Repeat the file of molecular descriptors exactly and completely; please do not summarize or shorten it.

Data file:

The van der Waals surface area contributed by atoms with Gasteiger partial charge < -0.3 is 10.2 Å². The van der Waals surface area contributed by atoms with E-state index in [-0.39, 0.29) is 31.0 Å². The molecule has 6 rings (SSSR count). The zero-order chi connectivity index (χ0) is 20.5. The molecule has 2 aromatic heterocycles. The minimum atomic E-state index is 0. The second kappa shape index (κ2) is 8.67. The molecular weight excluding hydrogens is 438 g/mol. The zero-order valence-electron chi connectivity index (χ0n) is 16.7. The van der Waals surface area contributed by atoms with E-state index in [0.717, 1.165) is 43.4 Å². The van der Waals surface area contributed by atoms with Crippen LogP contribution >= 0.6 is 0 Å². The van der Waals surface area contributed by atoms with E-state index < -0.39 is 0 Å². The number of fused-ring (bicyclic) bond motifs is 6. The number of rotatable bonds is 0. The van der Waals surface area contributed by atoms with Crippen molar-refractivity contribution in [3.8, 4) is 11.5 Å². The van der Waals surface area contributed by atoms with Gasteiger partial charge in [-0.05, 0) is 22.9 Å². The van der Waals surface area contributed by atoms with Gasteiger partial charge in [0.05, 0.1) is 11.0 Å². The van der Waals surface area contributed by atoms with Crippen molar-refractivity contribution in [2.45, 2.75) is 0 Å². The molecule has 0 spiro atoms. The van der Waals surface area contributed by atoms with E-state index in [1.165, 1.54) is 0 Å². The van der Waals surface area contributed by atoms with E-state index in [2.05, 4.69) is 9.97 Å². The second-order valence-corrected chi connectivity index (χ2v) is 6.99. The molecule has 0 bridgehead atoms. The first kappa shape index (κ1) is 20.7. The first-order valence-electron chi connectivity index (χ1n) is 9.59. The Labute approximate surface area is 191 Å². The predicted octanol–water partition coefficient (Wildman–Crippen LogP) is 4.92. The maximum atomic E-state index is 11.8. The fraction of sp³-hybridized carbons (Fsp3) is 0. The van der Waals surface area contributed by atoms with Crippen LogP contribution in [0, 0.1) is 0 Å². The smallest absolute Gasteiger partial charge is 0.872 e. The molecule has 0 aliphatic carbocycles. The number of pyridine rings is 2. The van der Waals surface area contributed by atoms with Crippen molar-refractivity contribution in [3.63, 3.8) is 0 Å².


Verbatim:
The van der Waals surface area contributed by atoms with Gasteiger partial charge < -0.3 is 10.2 Å². The van der Waals surface area contributed by atoms with E-state index in [-0.39, 0.29) is 31.0 Å². The molecule has 6 rings (SSSR count). The zero-order chi connectivity index (χ0) is 20.5. The molecule has 2 aromatic heterocycles. The minimum atomic E-state index is 0. The second kappa shape index (κ2) is 8.67. The molecular weight excluding hydrogens is 438 g/mol. The zero-order valence-electron chi connectivity index (χ0n) is 16.7. The van der Waals surface area contributed by atoms with E-state index in [0.717, 1.165) is 43.4 Å². The van der Waals surface area contributed by atoms with Crippen LogP contribution >= 0.6 is 0 Å². The van der Waals surface area contributed by atoms with E-state index < -0.39 is 0 Å². The number of fused-ring (bicyclic) bond motifs is 6. The number of rotatable bonds is 0. The van der Waals surface area contributed by atoms with Crippen molar-refractivity contribution in [3.8, 4) is 11.5 Å². The van der Waals surface area contributed by atoms with Gasteiger partial charge in [-0.05, 0) is 22.9 Å². The van der Waals surface area contributed by atoms with Gasteiger partial charge in [0.05, 0.1) is 11.0 Å². The van der Waals surface area contributed by atoms with Crippen molar-refractivity contribution in [2.45, 2.75) is 0 Å². The molecule has 0 spiro atoms. The van der Waals surface area contributed by atoms with E-state index in [1.165, 1.54) is 0 Å². The van der Waals surface area contributed by atoms with E-state index in [2.05, 4.69) is 9.97 Å². The second-order valence-corrected chi connectivity index (χ2v) is 6.99. The molecule has 0 bridgehead atoms. The first kappa shape index (κ1) is 20.7. The first-order valence-electron chi connectivity index (χ1n) is 9.59. The Labute approximate surface area is 191 Å². The predicted octanol–water partition coefficient (Wildman–Crippen LogP) is 4.92. The maximum atomic E-state index is 11.8. The fraction of sp³-hybridized carbons (Fsp3) is 0. The van der Waals surface area contributed by atoms with Crippen LogP contribution in [0, 0.1) is 0 Å². The smallest absolute Gasteiger partial charge is 0.872 e. The molecule has 0 aliphatic carbocycles. The number of pyridine rings is 2. The van der Waals surface area contributed by atoms with Crippen molar-refractivity contribution in [3.63, 3.8) is 0 Å².